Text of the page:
One of the most contentious aspects of a divorce is spousal support. Who should pay for it? How much will be awarded? How long do I have to pay my former spouse? These are common questions for couples going through a divorce, especially by the spouse that winds up paying for it. Let’s explore how courts determine spousal support and what you can do if you believe the amount isn’t fair.
Determining Spousal Support
When you meet with your attorney, they will be able to explain to you how courts determine spousal support. They will also inform you of all the documents you need to provide the court for a fair estimation. Here are some of the typical factors that courts consider when calculating this:
- The age and financial condition of both spouses
- The physical and emotional health of both spouses
- The duration of the marriage
- The standard of living for the couple during the marriage
- The amount of time the recipient needs to learn a new skill to find a job
- The ability of the spouse paying support to make payments and sustain themselves
How Long Is It Paid?
Divorce and spousal support go hand-in-hand, which is why it’s always important to meet with a family law attorney during such a difficult time in your life. The length of spousal support is a hot topic during the divorce process. Spousal support is rehabilitative, which means that it lasts until the recipient can support themselves financially. For the most part, the divorce decree will list an end date for payments. If it doesn’t offer a specific date, the payments continue until the court states otherwise.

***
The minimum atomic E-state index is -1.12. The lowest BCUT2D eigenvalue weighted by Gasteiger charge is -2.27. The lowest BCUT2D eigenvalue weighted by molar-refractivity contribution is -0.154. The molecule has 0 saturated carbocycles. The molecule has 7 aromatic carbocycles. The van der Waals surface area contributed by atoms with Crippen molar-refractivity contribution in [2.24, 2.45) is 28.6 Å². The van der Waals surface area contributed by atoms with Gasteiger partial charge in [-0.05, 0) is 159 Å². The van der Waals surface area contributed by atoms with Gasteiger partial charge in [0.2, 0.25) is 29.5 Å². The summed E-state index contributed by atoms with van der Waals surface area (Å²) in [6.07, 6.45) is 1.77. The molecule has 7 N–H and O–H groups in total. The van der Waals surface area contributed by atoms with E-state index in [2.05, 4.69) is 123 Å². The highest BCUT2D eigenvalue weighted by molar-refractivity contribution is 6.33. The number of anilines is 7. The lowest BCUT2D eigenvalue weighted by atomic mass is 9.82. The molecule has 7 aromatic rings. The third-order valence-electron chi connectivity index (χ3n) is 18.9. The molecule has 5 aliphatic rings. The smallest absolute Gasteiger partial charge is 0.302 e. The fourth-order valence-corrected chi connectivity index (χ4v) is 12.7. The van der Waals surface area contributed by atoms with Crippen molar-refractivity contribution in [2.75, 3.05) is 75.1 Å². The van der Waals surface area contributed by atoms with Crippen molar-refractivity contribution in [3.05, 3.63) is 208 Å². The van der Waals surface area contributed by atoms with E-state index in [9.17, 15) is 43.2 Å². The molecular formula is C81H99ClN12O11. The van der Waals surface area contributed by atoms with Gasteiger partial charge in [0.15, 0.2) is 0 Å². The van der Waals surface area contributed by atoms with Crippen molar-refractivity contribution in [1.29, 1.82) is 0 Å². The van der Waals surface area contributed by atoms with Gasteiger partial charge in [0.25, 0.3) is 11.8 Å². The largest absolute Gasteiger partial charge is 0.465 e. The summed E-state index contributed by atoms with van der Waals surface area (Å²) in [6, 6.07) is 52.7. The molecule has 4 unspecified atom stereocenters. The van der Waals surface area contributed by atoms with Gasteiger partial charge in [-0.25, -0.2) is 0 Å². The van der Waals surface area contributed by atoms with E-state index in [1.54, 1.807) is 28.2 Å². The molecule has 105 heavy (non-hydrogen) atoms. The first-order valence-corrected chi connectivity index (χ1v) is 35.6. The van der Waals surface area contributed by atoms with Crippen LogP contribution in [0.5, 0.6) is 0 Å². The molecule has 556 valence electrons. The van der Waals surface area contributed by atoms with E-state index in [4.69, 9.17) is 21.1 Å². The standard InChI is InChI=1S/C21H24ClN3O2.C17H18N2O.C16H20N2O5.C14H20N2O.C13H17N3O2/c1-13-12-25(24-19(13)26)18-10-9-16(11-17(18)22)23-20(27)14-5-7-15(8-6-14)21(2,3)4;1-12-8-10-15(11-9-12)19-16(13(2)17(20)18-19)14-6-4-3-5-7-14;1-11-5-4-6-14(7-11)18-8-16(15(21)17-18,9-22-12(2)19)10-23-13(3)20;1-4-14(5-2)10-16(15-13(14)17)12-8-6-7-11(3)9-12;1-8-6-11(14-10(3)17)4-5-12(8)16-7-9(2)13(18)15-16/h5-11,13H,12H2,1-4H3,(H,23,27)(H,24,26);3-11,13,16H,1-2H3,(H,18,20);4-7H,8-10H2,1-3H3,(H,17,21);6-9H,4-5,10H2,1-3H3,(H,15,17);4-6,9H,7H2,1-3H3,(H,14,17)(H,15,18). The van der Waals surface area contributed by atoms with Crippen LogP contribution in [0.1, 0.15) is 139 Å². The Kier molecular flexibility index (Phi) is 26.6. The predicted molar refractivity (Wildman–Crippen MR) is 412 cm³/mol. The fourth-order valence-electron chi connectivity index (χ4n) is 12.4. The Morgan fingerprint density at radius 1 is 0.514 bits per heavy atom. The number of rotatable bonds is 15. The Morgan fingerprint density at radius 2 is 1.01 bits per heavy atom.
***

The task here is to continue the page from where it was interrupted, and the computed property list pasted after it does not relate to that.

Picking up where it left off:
The Amount Is Unfair
If you believe that the amount of spousal support determined in your divorce is unfair, you must speak to a divorce attorney. An attorney will be able to review your case and find out if you were provided an unreasonable amount by the court. Once the court issues the divorce decree, it can be challenging to appeal, but it’s not entirely impossible. That’s why you should always have a family law attorney by your side from the beginning of the divorce process.
How to Avoid an Unfair Amount
Between 90 and 95 percent of divorce cases settle before reaching court. That’s why you should always negotiate spousal support as part of the divorce agreement. By doing so, you can avoid an unfair amount in court. Negotiations should involve both spouses and the lawyer for each spouse. Discussing crucial issues such as spousal support, child custody, and child support outside of court can help ease a lot of tension.
Filing for Divorce? Call a Family Law Attorney Today
Are you facing a divorce with the possibility of spousal support? You need to enlist the services of an experienced and professional family law attorney to help you navigate the intricacies of divorce. Brian D. Perskin & Associates P.C. features an expert team of attorneys that are knowledgeable in spousal support and can ensure the amount of support is reasonable. Call us today at 877-826-7257 to schedule a free consultation.